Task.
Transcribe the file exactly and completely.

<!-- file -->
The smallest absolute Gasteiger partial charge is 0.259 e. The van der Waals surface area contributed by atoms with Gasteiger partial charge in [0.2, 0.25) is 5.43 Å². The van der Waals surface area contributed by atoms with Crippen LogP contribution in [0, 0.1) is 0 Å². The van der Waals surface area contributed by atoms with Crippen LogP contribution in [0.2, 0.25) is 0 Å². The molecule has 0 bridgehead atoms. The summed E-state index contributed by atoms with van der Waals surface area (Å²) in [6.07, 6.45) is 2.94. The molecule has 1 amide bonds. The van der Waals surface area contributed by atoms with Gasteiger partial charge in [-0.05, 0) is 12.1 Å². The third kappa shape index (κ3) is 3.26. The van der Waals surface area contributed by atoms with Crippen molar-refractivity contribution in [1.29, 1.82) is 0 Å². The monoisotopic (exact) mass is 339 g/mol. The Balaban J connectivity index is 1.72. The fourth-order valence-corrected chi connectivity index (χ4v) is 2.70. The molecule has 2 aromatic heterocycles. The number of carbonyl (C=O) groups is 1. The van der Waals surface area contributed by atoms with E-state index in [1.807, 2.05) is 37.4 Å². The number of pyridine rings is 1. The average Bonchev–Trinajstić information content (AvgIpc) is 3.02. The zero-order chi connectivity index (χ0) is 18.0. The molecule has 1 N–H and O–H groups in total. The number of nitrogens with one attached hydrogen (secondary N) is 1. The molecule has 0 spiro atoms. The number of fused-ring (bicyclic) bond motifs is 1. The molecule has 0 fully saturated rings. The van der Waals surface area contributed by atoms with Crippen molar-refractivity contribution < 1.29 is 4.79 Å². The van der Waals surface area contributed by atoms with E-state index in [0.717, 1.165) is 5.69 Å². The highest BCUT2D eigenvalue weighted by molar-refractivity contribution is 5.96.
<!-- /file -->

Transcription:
The smallest absolute Gasteiger partial charge is 0.259 e. The van der Waals surface area contributed by atoms with Gasteiger partial charge in [0.2, 0.25) is 5.43 Å². The van der Waals surface area contributed by atoms with Crippen LogP contribution in [0, 0.1) is 0 Å². The van der Waals surface area contributed by atoms with Crippen LogP contribution in [0.2, 0.25) is 0 Å². The molecule has 0 bridgehead atoms. The summed E-state index contributed by atoms with van der Waals surface area (Å²) in [6.07, 6.45) is 2.94. The molecule has 1 amide bonds. The van der Waals surface area contributed by atoms with Gasteiger partial charge in [-0.05, 0) is 12.1 Å². The third kappa shape index (κ3) is 3.26. The van der Waals surface area contributed by atoms with Crippen molar-refractivity contribution in [1.29, 1.82) is 0 Å². The monoisotopic (exact) mass is 339 g/mol. The Balaban J connectivity index is 1.72. The fourth-order valence-corrected chi connectivity index (χ4v) is 2.70. The molecule has 2 aromatic heterocycles. The number of carbonyl (C=O) groups is 1. The van der Waals surface area contributed by atoms with E-state index in [1.807, 2.05) is 37.4 Å². The number of pyridine rings is 1. The average Bonchev–Trinajstić information content (AvgIpc) is 3.02. The zero-order chi connectivity index (χ0) is 18.0. The molecule has 1 N–H and O–H groups in total. The number of nitrogens with one attached hydrogen (secondary N) is 1. The molecule has 0 spiro atoms. The number of fused-ring (bicyclic) bond motifs is 1. The molecule has 0 fully saturated rings. The van der Waals surface area contributed by atoms with Crippen molar-refractivity contribution < 1.29 is 4.79 Å². The van der Waals surface area contributed by atoms with E-state index in [0.717, 1.165) is 5.69 Å². The highest BCUT2D eigenvalue weighted by molar-refractivity contribution is 5.96.